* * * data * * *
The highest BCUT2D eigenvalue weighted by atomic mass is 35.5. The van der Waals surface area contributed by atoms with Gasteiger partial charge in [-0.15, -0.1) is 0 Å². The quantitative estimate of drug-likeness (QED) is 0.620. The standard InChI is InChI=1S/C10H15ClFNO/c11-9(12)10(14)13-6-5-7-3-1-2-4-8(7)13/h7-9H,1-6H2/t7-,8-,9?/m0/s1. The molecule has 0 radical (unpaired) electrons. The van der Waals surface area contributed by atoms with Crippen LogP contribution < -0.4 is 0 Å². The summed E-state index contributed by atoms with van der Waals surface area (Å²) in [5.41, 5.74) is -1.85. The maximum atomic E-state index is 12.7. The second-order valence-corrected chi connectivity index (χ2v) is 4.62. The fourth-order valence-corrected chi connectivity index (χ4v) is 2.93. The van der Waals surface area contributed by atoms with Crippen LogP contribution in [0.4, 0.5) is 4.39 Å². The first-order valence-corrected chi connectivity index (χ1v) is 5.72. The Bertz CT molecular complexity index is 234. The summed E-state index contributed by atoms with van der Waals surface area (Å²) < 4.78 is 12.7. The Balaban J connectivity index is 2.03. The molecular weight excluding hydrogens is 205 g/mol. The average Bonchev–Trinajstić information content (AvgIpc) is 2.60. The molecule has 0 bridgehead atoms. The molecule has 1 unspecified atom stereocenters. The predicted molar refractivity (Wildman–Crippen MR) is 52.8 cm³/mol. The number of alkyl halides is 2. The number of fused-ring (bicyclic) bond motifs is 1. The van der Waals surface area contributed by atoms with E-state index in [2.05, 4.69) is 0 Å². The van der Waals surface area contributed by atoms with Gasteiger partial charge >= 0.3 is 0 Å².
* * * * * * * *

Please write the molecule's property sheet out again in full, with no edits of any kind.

The highest BCUT2D eigenvalue weighted by atomic mass is 35.5. The van der Waals surface area contributed by atoms with Gasteiger partial charge in [-0.15, -0.1) is 0 Å². The quantitative estimate of drug-likeness (QED) is 0.620. The standard InChI is InChI=1S/C10H15ClFNO/c11-9(12)10(14)13-6-5-7-3-1-2-4-8(7)13/h7-9H,1-6H2/t7-,8-,9?/m0/s1. The molecule has 0 radical (unpaired) electrons. The van der Waals surface area contributed by atoms with Crippen LogP contribution < -0.4 is 0 Å². The summed E-state index contributed by atoms with van der Waals surface area (Å²) in [5.41, 5.74) is -1.85. The maximum atomic E-state index is 12.7. The second-order valence-corrected chi connectivity index (χ2v) is 4.62. The fourth-order valence-corrected chi connectivity index (χ4v) is 2.93. The van der Waals surface area contributed by atoms with Crippen LogP contribution in [0.4, 0.5) is 4.39 Å². The first-order valence-corrected chi connectivity index (χ1v) is 5.72. The Bertz CT molecular complexity index is 234. The summed E-state index contributed by atoms with van der Waals surface area (Å²) < 4.78 is 12.7. The Balaban J connectivity index is 2.03. The molecular weight excluding hydrogens is 205 g/mol. The average Bonchev–Trinajstić information content (AvgIpc) is 2.60. The molecule has 0 bridgehead atoms. The molecule has 1 unspecified atom stereocenters. The predicted molar refractivity (Wildman–Crippen MR) is 52.8 cm³/mol. The number of alkyl halides is 2. The number of fused-ring (bicyclic) bond motifs is 1. The van der Waals surface area contributed by atoms with E-state index in [2.05, 4.69) is 0 Å². The van der Waals surface area contributed by atoms with Gasteiger partial charge >= 0.3 is 0 Å².